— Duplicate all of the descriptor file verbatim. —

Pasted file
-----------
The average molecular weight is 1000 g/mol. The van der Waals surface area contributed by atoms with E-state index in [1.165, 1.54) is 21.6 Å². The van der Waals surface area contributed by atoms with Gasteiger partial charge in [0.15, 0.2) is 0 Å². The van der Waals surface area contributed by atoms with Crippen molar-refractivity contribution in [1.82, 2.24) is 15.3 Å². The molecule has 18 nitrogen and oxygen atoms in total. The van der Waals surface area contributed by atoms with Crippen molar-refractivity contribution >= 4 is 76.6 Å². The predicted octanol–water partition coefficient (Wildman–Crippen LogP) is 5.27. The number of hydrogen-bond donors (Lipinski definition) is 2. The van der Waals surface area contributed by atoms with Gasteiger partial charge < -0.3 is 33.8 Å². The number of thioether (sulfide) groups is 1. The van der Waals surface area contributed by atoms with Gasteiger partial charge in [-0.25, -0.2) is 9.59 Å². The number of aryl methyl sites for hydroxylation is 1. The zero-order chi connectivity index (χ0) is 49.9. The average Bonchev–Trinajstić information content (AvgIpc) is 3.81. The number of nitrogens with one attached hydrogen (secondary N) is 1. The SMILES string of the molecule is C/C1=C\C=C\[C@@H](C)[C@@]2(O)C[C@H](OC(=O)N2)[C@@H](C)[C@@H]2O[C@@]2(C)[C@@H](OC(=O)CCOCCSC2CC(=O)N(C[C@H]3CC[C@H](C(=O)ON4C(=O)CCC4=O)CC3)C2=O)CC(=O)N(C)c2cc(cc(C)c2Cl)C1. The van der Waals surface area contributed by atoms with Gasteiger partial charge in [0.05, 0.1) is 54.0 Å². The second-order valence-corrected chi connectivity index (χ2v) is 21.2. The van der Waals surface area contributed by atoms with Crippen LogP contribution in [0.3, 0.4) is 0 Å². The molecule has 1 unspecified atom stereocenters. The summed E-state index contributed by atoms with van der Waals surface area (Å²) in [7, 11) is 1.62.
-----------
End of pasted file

The average molecular weight is 1000 g/mol. The van der Waals surface area contributed by atoms with E-state index in [1.165, 1.54) is 21.6 Å². The van der Waals surface area contributed by atoms with Gasteiger partial charge in [0.15, 0.2) is 0 Å². The van der Waals surface area contributed by atoms with Crippen molar-refractivity contribution in [1.82, 2.24) is 15.3 Å². The molecule has 18 nitrogen and oxygen atoms in total. The van der Waals surface area contributed by atoms with Crippen molar-refractivity contribution >= 4 is 76.6 Å². The predicted octanol–water partition coefficient (Wildman–Crippen LogP) is 5.27. The number of hydrogen-bond donors (Lipinski definition) is 2. The van der Waals surface area contributed by atoms with Gasteiger partial charge < -0.3 is 33.8 Å². The number of thioether (sulfide) groups is 1. The van der Waals surface area contributed by atoms with Gasteiger partial charge in [-0.25, -0.2) is 9.59 Å². The number of aryl methyl sites for hydroxylation is 1. The zero-order chi connectivity index (χ0) is 49.9. The average Bonchev–Trinajstić information content (AvgIpc) is 3.81. The number of nitrogens with one attached hydrogen (secondary N) is 1. The SMILES string of the molecule is C/C1=C\C=C\[C@@H](C)[C@@]2(O)C[C@H](OC(=O)N2)[C@@H](C)[C@@H]2O[C@@]2(C)[C@@H](OC(=O)CCOCCSC2CC(=O)N(C[C@H]3CC[C@H](C(=O)ON4C(=O)CCC4=O)CC3)C2=O)CC(=O)N(C)c2cc(cc(C)c2Cl)C1. The van der Waals surface area contributed by atoms with Gasteiger partial charge in [0.05, 0.1) is 54.0 Å². The second-order valence-corrected chi connectivity index (χ2v) is 21.2. The van der Waals surface area contributed by atoms with Crippen LogP contribution in [0.3, 0.4) is 0 Å². The molecule has 1 unspecified atom stereocenters. The summed E-state index contributed by atoms with van der Waals surface area (Å²) in [7, 11) is 1.62.